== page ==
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Abortion doulas lean on spiritual practices to face demand

Abortion doulas are increasingly drawing on spirituality while having to face a higher demand.

Carly Manes, a doula from Los Angeles, supports her pregnant clients through birth, postpartum, miscarriage, and abortion. As she connects people with the available resources, answers their questions about abortion, and acts as a positive presence, Manes believes spirituality plays an essential role in the procedure.

Religion News Service reports:

“‘A lot of folks in the birth space, especially within Judaism, are calling in more spiritual practices,’ said Manes, adding that Indigenous communities have a long tradition of rituals for abortion and miscarriage.

Thanks to the U.S. Supreme Court’s decision in Dobbs v. Jackson Women’s Health Organization, which overturned Roe v. Wade, Manes believes that full-spectrum doulas like her and those who specialize in abortion are likely to see increased demand. ‘Doulas are going to be really important in terms of helping them interact with the medical system in a way that won’t lead to criminalization.’

For Manes, the work of an abortion doula isn’t far off from the work of a chaplain, and this fall, she will attend the United Theological Seminary of the Twin Cities in Minnesota to pursue interfaith chaplaincy. She told Religion News Service she wrote her entire application about abortion.”

The word “doula” comes from ancient Greek, and it means “helper.” As doulas are becoming a common part of abortion procedures, they’re using spiritual elements to meet their clients where they are.

“Lynsey Bourke, an abortion doula from Montana, says her home state is poised to end legal access to abortion services. ‘If that does happen, it will make me question if we’ll continue to do business in my home state and if that’s a safe place for me where my rights will be protected,’ she said.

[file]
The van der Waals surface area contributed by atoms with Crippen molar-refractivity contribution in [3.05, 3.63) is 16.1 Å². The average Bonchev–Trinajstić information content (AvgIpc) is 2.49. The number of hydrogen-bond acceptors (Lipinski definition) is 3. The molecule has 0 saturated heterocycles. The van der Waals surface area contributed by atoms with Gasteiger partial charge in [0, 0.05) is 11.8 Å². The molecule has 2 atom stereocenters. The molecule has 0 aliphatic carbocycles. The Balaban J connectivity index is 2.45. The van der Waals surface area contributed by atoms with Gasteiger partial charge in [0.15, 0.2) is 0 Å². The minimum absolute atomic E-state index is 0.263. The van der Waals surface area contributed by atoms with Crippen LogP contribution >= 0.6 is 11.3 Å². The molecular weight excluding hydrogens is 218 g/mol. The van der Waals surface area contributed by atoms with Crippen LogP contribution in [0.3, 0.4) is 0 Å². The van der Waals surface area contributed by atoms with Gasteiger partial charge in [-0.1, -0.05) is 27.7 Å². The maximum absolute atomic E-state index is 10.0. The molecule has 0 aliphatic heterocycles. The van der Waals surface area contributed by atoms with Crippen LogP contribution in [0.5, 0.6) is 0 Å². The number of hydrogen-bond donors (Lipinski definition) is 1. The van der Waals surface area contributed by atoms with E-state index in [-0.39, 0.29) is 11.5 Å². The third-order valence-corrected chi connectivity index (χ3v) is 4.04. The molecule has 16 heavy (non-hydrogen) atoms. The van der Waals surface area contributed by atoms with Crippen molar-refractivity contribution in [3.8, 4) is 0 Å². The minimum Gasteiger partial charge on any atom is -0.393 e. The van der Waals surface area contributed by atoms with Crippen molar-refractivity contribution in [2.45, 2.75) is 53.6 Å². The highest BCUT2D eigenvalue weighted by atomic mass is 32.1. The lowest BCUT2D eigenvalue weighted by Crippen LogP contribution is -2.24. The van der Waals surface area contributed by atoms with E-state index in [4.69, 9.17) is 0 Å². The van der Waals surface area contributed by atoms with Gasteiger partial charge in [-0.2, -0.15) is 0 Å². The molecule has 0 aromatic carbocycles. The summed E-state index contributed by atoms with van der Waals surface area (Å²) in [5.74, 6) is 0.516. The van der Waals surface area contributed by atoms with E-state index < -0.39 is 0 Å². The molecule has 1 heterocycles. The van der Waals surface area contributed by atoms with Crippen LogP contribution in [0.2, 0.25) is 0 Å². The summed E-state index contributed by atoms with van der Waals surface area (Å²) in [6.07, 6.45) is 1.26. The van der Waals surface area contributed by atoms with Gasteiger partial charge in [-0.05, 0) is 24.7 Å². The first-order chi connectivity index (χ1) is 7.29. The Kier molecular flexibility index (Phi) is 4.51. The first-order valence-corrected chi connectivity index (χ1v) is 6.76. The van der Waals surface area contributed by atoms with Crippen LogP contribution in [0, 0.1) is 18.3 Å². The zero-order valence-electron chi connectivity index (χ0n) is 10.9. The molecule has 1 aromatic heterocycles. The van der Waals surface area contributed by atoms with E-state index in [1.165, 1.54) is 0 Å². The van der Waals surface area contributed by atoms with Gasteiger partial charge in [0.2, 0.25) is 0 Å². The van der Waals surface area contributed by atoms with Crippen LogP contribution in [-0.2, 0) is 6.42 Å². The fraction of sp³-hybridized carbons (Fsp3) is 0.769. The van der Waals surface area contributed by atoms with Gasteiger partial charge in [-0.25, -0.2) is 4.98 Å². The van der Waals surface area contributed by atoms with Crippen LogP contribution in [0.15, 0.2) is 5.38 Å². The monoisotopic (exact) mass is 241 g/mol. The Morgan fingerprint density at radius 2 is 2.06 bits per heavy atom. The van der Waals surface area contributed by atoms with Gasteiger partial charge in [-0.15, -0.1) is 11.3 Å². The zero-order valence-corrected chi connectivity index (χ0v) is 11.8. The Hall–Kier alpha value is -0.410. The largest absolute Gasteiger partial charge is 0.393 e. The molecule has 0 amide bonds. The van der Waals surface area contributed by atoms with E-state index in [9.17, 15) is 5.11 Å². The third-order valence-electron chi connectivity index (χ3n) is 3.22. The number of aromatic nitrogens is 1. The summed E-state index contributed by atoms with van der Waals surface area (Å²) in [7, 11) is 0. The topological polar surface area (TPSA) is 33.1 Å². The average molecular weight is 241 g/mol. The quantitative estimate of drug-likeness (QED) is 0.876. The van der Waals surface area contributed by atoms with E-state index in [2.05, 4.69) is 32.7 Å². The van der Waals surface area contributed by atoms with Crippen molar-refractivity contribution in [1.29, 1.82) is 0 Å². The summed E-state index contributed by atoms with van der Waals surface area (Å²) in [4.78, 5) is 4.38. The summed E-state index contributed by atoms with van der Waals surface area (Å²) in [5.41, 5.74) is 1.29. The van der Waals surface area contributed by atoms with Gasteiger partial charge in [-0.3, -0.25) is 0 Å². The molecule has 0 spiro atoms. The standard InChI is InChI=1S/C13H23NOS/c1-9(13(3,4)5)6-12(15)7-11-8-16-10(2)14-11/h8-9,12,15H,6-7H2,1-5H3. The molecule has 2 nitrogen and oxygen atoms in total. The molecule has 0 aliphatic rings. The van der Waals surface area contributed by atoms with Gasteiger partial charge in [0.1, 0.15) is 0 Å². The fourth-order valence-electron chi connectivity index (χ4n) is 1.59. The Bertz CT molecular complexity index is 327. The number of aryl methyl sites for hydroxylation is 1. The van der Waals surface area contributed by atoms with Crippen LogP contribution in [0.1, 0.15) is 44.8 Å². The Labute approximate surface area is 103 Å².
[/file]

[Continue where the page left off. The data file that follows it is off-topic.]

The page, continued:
Bourke has been an abortion doula for 15 years and believes abortion is a sacred process. ‘I have a strong connection to Creator, or to God, or to the conscious life force that connects us all,’ explained Bourke, who was raised Catholic. ‘And I find most religions very beautiful and find really resonant truth in all of them.'”

The main purpose of integrating spirituality into the procedure is to make sure that each client makes a conscious decision, rather than going through a hasty abortion they haven’t had the time to process thoroughly.

“‘Yes, abortion can be easy, and something individuals have no regrets,’ said Bourke. ‘But there are others who feel conflicted at the time of the abortion, who really regret it, and who hold onto a lot of pain and shame throughout their lives. So finding different modalities that can heal the minds, bodies, and spirits of all these individuals across the spectrum, and responding to their varying needs, both physically and spiritually, is important.'”

Read the full article here.

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